Nelson possibly overtook Lloyd George as the most famous member of Churches of Christ upon winning The Masters in 1937, but he undoubtedly did so in 1945, the year of Lloyd George’s death and the year that Nelson set his still-unbroken streak of consecutive PGA tournament victories.
 Pat Boone
Byron Nelson’s reign would prove significantly shorter than David Lloyd George’s, and he would be overtaken during the 1950s by crooner, occasional political commentator, and frequent product spokesperson Pat Boone. Boone was one of the biggest stars in pop music during the late 1950s and early 1960s—by some measures, second only to Elvis himself in that era. Later in his career, Boone’s tastes gravitated toward country and gospel music, and he was inducted into the Gospel Music Hall of Fame in 2003. Boone also still holds the record for spending 220 consecutive weeks on the Billboard charts.
Because Nelson had not been golfing professionally for a decade at that point, Boone probably passed him in 1955 with the release of his first number-one single, a cover of Fats Domino’s “Ain’t That a Shame.” He followed up that performance with another number-one single in 1956 and three more in 1957, sealing his ascendance for a considerable period. (For the sake of time, we will not get into the issue of whether or not Boone left Churches of Christ for a charismatic church in the 1960s. The conventional wisdom says that he did, though Boone has more recently disputed that he ever actually left the fellowship.)
 Billy Joel vs. Meat Loaf
At any rate, Boone likely held the belt until the late 1970s, when an otherwise unconnected pair of recording artists with backgrounds in Churches of Christ released records that would rise to the top of the charts and define the courses of their respective careers. In 1977, singer, songwriter, and pianist Billy Joel released The Stranger, an album which contained a number of his most famous songs, including “Only the Good Die Young.” (Joel, though avowedly nonreligious today, was baptized into Churches of Christ when he was eleven.) That same year, however, singer Meat Loaf (originally Marvin Lee Aday) released his own record-setting album, Bat Out of Hell, which contained the hits “Two Out of Three Ain’t Bad” and “Paradise by the Dashboard Light.” (Meat Loaf’s grandfather was a minister in Churches of Christ, and the singer himself was a student at Lubbock Christian for a short time.)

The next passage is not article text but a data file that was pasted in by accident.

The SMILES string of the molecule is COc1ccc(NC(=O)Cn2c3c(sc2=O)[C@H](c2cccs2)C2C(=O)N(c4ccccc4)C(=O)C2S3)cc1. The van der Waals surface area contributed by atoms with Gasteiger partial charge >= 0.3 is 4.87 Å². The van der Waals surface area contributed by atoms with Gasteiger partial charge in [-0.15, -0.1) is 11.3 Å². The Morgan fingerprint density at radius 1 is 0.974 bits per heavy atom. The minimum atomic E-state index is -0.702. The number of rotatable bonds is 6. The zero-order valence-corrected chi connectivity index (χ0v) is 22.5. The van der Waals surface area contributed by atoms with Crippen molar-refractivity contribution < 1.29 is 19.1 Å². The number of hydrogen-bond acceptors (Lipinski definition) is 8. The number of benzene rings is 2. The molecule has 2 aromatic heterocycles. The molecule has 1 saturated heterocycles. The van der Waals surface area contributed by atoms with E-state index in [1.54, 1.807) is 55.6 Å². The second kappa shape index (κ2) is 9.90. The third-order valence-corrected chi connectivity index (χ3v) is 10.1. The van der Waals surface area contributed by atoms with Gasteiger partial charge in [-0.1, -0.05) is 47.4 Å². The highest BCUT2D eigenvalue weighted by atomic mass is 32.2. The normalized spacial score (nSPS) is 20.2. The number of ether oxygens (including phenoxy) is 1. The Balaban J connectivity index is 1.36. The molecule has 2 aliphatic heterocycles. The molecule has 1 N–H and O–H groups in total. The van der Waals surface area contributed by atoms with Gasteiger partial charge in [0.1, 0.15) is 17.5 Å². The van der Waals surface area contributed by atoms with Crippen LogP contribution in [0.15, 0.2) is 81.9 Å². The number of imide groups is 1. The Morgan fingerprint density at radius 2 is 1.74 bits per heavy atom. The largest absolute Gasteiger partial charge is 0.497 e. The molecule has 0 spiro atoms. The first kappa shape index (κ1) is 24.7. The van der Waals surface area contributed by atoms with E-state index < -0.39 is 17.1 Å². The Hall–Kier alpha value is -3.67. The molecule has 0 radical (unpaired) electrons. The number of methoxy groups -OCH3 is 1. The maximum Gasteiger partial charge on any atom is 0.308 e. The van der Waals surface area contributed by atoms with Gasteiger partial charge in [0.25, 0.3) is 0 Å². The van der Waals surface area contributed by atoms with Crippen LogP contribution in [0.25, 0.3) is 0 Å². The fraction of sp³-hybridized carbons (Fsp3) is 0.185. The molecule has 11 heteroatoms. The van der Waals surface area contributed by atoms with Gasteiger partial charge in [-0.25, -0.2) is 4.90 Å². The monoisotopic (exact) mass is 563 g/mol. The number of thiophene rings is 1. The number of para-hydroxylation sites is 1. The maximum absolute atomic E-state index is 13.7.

One could make a case for either artist supplanting Pat Boone; Meat Loaf’s 1977 album sold over four times as many copies as Joel’s, but Joel followed his up with a much longer string of successful albums over the next fifteen years.
 “Weird Al” Yankovic
Either way, Billy Joel and/or Meat Loaf held the title for several years, but likely ceded it (even if only for a time) to up-and-coming parodist “Weird Al” Yankovic in 1984. Yankovic’s first major hit, “Eat It,” a send-up of Michael Jackson’s “Beat It,” netted the artist his first Grammy Award that year and was his highest charting song until 2006’s “White & Nerdy.” Yankovic is a lifelong member of Churches of Christ, and was the celebrity I most frequently heard associated with the fellowship growing up—a particular point of pride for me, as I owned quite a few of his albums.
Though he has always retained a devoted following, Yankovic’s career has brought him in and out of the spotlight several times in the last four decades, meaning that by our criteria for today’s presentation, he did not actually hold the belt for long.
 Amy Grant
Yankovic’s successor as the most famous member of Churches of Christ is the first (and indeed, only) woman to feature in today’s presentation: the singer and songwriter Amy Grant. Grant, a granddaughter of A.M. Burton who grew up attending Ashwood Church of Christ in Nashville, released a string of chart-topping CCM hits throughout the 1980s, including “El Shaddai.” Having duetted with Chicago frontman Peter Cetera in 1986, she later pivoted her career into more straightforward pop music with the release of her 1991 album Heart in Motion. That album, which included the hit “Baby Baby,” would go on to be Grant’s most popular, with over five million copies sold in total.
Grant likely would have held on the title for longer, if not for an unusual turn of events in the political realm which shortened her reign considerably.
 Ken Starr
In 1994, former U.S. circuit judge and solicitor general Ken Starr was appointed as independent counsel for the Whitewater investigation, an inquiry which led to the eventual impeachment (though not removal) of President Bill Clinton. Since then, Starr has spent time as dean of Pepperdine University School of Law and as president and chancellor of Baylor University. However, Starr resigned from Baylor in 2016 after an investigation into the school’s failure to properly respond to sexual assaults committed by football players. (Most recently, Starr has once again been the subject of popular discussion because of the nomination of Brett Kavanaugh to the Supreme Court.)
Starr’s appointment as independent counsel and his subsequent authorship of the Starr Report kept him in the news cycle for a considerable amount of time during the mid-to-late 1990s, and he would not cede his position as the most famous member of Churches of Christ until a fellow governmental servant made the transition from Capitol Hill to the Manhattan District Attorney’s Office.
 Fred Thompson
Fred Thompson, the eighth holder of the belt, is best known either as an actor or as a politician, depending on whom you ask. By profession an attorney, Thompson served as a U.S. senator from Tennessee for roughly a decade (1994-2003), finishing out Al Gore’s term and being elected to one full term before retiring from the office. He also appeared as a prosecutor on the famous network show Law & Order for several seasons, beginning in 2002, stepping away from that role to prepare for the 2008 Republican presidential primary season. (Thompson grew up in Churches of Christ in north Alabama and south Tennessee, though his lack of attendance later in life proved to be a minor point of controversy during his brief presidential run.)